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Posts posted by BAH

  1. I am pretty sure it does. I had to pull a few out and of course they are glued in so well they broke, just to meet the requirements of the stc. Of course, it might be hard to see the seal in the pic, that area is pretty dark. There should be a placard in each corner though.

    As for pax in the medium, I have turned the 4 man seat to face forward, that way the seat holds stuff behind it in addition to the net. The pax still has access out through the front doors.

  2. well, I too have never seen or heard of the shear point used (thankfully), nor had any of the teachers on my course 10 years ago, but I would think the torque loading from a blade to ground impact would be a lot different than a mgb seizure. (note: I am not a a/c designer, but have a small knowledge of physics). When a rotor hits the gound the torque loading would be transmitted to the "whole" aircraft structure, causing it to "flop all over the place", whereas in a transmission seizure, all that torque would be transmitted down through the mast into the weakest point (shear grove, if equiped). If you think of a treading tap, where does it usually break when it jambs, usually where the cutting flutes start, leaving you holding the thicker shank in the holder.

    Now, that being said, Eurocopter has removed this feature from the 4 contact roller bearing mast assys, so they must have thought it was no longer neccesary (or thought having a mast shear point would scare customers away)

  3. So here is your quick "duh" responce ;) : Astars, the models with the roller bearing mast, actually have a shear point just below the bearings and above the epiclyclic drive (planetary gears) for this reason. The lower drive portion of the transmission could fail (say from lack of oil) and the inertia of the rotor system would shear at this area allowing autorotation to the ground. The newer roller bearing masts that are in Astars now do not have this feature, (guess Eurocopter does not think it necessary). Eurocopter put both upper and lower mast support bearings above the drive gearing making this possible.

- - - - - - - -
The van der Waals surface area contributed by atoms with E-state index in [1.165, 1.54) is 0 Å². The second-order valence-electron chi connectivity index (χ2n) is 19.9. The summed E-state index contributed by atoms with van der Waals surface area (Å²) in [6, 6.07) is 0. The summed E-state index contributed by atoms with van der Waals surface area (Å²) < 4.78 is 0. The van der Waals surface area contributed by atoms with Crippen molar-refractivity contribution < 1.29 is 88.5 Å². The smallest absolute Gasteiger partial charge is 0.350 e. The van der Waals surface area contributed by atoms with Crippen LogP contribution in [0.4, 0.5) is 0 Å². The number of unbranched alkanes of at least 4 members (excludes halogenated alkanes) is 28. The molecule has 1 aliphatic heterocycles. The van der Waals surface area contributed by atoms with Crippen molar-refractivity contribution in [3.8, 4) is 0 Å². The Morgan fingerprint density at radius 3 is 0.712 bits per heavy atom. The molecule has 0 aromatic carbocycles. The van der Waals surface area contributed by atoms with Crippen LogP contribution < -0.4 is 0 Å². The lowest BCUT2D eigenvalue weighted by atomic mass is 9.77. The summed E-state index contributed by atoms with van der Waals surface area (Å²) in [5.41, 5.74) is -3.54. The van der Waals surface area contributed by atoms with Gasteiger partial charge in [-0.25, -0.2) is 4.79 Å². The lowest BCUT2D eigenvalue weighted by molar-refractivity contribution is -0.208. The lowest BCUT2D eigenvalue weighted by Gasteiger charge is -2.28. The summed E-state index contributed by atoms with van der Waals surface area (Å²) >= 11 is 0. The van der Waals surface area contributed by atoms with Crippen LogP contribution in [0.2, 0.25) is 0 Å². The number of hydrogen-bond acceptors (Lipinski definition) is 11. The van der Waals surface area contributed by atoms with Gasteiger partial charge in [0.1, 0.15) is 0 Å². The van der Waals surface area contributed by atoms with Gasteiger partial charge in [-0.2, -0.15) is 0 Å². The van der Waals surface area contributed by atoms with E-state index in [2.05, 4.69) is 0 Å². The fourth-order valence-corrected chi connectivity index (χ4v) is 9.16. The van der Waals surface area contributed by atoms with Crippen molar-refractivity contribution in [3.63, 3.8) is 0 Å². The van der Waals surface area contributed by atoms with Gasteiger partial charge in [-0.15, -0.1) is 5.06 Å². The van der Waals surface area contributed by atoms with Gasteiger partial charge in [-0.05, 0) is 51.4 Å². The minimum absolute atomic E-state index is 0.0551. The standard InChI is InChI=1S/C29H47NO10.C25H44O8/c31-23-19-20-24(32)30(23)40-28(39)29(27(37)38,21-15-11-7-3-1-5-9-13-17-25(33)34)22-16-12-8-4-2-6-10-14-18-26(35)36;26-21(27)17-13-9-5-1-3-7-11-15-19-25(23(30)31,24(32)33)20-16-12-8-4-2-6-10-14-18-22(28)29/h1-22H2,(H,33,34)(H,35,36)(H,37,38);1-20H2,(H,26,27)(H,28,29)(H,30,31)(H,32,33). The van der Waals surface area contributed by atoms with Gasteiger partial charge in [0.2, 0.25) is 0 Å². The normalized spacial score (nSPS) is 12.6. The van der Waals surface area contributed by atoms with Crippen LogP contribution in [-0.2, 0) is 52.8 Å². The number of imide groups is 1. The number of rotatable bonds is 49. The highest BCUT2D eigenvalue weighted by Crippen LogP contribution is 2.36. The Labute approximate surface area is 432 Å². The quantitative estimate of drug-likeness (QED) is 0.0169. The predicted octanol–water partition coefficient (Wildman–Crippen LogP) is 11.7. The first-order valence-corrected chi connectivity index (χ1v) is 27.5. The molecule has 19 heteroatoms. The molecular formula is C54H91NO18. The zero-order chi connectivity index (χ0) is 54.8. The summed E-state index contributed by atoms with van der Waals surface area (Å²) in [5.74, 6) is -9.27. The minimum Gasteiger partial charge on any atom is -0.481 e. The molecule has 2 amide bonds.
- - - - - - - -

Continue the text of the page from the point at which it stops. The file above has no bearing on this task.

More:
Most other helicopters manufacturers have the mast support bearings above and below the rotor drive gearing.

  4. I have used a Pelican 1610 for a few years. They are great but not cheap, but how many metal boxes is the airlines going to break. This model has the wheels and handle to drag it around and it does not look like a tool box. Look around for the best prices, but do not go to a camping/outdoor store for them, they jack up the price considerably. Webber Supply has good pricing, they are all across canada.

  5. Try Kawak Aviation technologies, they have a pump that works great with that setup. The last company I was with used them with the Conair 85 tank like the one in your pic.


    Kawak Aviation Technologies, Inc.

    373 S.E. Bridgeford Blvd.

    Bend, Oregon U.S.A. 97702

  6. They work great, our 407, the year before we installed it went from a +20 eng to a barely passing engine in one season in the arctic. After installing the filter, there is minimal decrease in performance over 2 years in the same place. It is also installed in our 206L1 with the C30 eng. The only thing I would suggest is to buy a spare filter, so when the first gets dirty you can clean the other over a couple of days and do a real good job.

  7. mast retorque is a breeze in the 407...if you have the proper tool. Found a digital power dyne on ebay for $250, calibrated it for $140 and had an adapter made for about $900, takes about 5 mins to do a retorque and you only need a 3/8 T handle. Takes a little more with the Frahm on, but we are working on the boss to get rid of that. You cant throw the power dyne and adapter plate in your tool box though, kind big.

  8. and there is 4 blades on one side of the ship, the blade shadows dont match. They probable took another shot with the ship on the ground then photoshopped them together to remove the camera mounts. My opinion of course, but very nicely done.

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